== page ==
There’s been some discussion of late about a composition called “Frat”, which was written around 1910 by John F. Barth, and shows up in a number of Warner Bros. cartoons over a long period of time.
The song is known to various collectors under various titles. Some call it “Three Cheers for Father”, after the lyric that had been set for A Bear For Punishment (1951). To others, it’s known as “Horses Don’t Bet On People“, from a 1945 lyric that was featured by Kay Kyser and his Orchestra. This use may have inspired its use in Early To Bet (1951)– whenever the Gambling Bug bites the unfortunate pussy cat, this is heard on the soundtrack. To others, it is the Eddie Peabody-styled banjo solo from Yankee Doodle Daffy (1943).
Carl Stalling had been an accompanist for silent pictures in a small-city theater. This produced a skill-set that gave him an uncanny idea of finding the right old song for the purpose. And he was known for using old songs in his scores–along with recent songs from Warners’ movies.
As I said, Stalling was fond of using old songs in his cartoons, including (but not limited to), “It Looks Like A Big Night Tonight”,”Cheyenne”, “Be My Little Baby Bumblebee” and others that are probably yet to be discerned. These would be mixed with songs that Warner Bros. owned through the publishing companies they had bought during the heady days of early talking pictures. And there would be other acquisitions — which explains the use of many themes from Raymond Scott compositions that are scattered through like chocolate chips in a toll-house cookie.
Indeed, a raison d’etre of the entire “Looney Tunes/Merrie Melodies” series was to promote songs from Warners’ films by using them again. This would go on right through to nearly the end of the series. I remember one of the very late WB cartoons, Fiesta Fiasco (1967), that gives Bill Lava’s little combo a chance to throw in “Painting The Clouds With Sunshine” — which was nearly a stretch back of forty years by that time (the last, and only other time that ditty was used was in a cartoon was in the first Looney Tune, Sinkin’ In The Bathtub)!
Scott Bradley at M-G-M and Sammy Timberg at Fleischer had a repository of songs to fall back upon, as both of their major-studio sugar daddies had bought music publishing houses themselves.
On the other hand, Universal, Columbia and RKO did not own music publishers–so they would have to get rights to songs that they might use. Fox may have owned publishers, as there are certainly songs associated with their musical pictures. But Philip Scheib mostly worked under the strictures of cheapskate Paul Terry, and usually had to write his own stuff, or use stuff that was in the public domain.
And then there was Disney, who had to set up their own publishers, especially after “Who’s Afraid of the Big Bad Wolf?” became a national earache in the fall of 1933.
There are connections between cartoons and records, going back to various British covers of “Felix Kept On Walking” back in 1923.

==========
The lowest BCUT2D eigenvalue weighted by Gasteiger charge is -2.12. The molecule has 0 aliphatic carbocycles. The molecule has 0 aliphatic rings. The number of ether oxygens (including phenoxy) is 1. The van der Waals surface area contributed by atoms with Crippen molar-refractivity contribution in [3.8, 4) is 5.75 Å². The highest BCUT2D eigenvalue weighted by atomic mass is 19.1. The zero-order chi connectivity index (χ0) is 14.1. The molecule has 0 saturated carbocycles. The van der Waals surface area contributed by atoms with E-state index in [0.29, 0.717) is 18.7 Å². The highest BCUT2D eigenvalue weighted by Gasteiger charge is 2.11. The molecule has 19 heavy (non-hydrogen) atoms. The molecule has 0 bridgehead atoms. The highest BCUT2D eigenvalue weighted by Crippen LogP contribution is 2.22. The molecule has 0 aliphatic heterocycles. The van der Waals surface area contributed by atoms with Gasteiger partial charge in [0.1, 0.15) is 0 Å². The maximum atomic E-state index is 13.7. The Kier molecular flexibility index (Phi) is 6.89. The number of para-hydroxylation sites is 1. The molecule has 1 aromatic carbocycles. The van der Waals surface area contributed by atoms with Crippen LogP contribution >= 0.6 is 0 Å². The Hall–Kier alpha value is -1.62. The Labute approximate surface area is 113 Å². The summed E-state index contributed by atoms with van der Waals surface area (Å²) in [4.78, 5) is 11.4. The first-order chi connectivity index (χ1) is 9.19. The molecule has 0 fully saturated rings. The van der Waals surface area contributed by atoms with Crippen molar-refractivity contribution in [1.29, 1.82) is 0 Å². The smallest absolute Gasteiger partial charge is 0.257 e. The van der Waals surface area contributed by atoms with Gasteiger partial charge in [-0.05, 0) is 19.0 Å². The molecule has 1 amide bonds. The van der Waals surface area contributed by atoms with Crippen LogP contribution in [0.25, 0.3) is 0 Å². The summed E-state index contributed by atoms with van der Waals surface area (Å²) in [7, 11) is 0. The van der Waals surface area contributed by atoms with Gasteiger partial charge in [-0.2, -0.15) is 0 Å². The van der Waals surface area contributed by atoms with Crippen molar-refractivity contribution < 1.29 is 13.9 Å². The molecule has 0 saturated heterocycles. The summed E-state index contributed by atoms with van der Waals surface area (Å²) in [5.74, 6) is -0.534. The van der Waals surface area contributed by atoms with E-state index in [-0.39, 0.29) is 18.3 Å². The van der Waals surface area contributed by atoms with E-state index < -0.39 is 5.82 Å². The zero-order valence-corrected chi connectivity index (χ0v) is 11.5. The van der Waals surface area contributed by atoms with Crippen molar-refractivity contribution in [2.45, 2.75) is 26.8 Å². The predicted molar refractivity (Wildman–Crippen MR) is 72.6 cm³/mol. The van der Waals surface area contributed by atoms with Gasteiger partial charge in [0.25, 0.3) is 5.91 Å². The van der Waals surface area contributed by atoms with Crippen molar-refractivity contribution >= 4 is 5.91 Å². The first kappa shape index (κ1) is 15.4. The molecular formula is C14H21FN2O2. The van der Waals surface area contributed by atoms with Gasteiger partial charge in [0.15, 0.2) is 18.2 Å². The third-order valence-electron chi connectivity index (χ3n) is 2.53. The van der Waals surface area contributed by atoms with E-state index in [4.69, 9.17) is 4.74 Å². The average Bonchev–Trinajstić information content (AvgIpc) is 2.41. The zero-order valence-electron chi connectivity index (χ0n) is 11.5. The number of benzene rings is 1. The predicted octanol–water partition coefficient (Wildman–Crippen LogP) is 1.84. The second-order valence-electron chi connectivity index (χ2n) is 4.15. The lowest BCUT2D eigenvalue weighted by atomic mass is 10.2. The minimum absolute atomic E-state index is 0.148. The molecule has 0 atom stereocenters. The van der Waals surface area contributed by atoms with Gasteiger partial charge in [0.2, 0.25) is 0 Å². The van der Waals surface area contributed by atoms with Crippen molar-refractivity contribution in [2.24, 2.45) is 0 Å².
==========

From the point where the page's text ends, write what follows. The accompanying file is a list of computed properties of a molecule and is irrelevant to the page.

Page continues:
Which brings us to Betty Boop’s Penthouse (1933), a cartoon that does not get run as much or as often as other shorts in the series. And there’s a good reason why.
Some of the humor in this cartoon has not stood the test of time. Gags–including the climactic one–that were acceptable in 1933 have become “politically incorrect” in 2016.
There’s one blackface “Mammy!” gag here–but the “pansy” gags would not go over in today’s social climate.
That being said, this cartoon–like so many of Betty’s shorts–is eminently musical. From the one-shot new lyric to “Mimi” heard over the opening titles, through the adaptation of the standard “Penthouse Serenade” (also known as “When We’re Alone”), there’s so much of the period music that fans find charming–even to this day.
And, it turns out–there’s another “needle-drop”, taking up a goodly part of the cartoon’s soundtrack.
I’d like to think that some–if not all–of the Fleischer Studio employees had gone to see “King Kong”. It was one of the chief topics of conversation at the time.
When this laboratory-constructed Kong (the inadvertent product of a cat playing around the retorts and Bunsen burners), somebody thought of one of the slow, moody near-swing recordings that were coming out. That record was “Heat Waves’” by Baron Lee and the Blue Rhythm Band.
Baron Lee was primarily a dancer–he is not known to have sung or played anything. But he was good at “fronting” what was, in effect, the third-string orchestra of the Irving Mills stable.
Third-string it may have been–but that’s only in comparison to the elegance of Duke Ellington, and the sheer personality of Cab Calloway. (Those were Irving Mills’ first- and second-string units, mind you.)
A booker who got this band, instead of the Ellington or Calloway groups, got a good orchestra, which could play anything put in front of it, and could get the dancers to doing their thing–whether it was on a dance-floor or in a chorus line.
“Heat Waves” (not to be confused with Irving Berlin’s 1933 tune “Heat Wave”), is set at a slow tempo, but it’s not a romantic piece–not by a long shot! And it fits the Fleischer animation of the looming monster like a well-tailored glove.
Once Betty squirts the monster with whatever shes using in her Flit gun, we go from the Blue Rhythm Band an hot Harlem rhythm to the studio orchestra, and Mendelsohn’s “Spring Song–which was already being used as a musical cue for effeminacy, if not outright homosexuality.
(Hat-tip to Andrew Gilmore)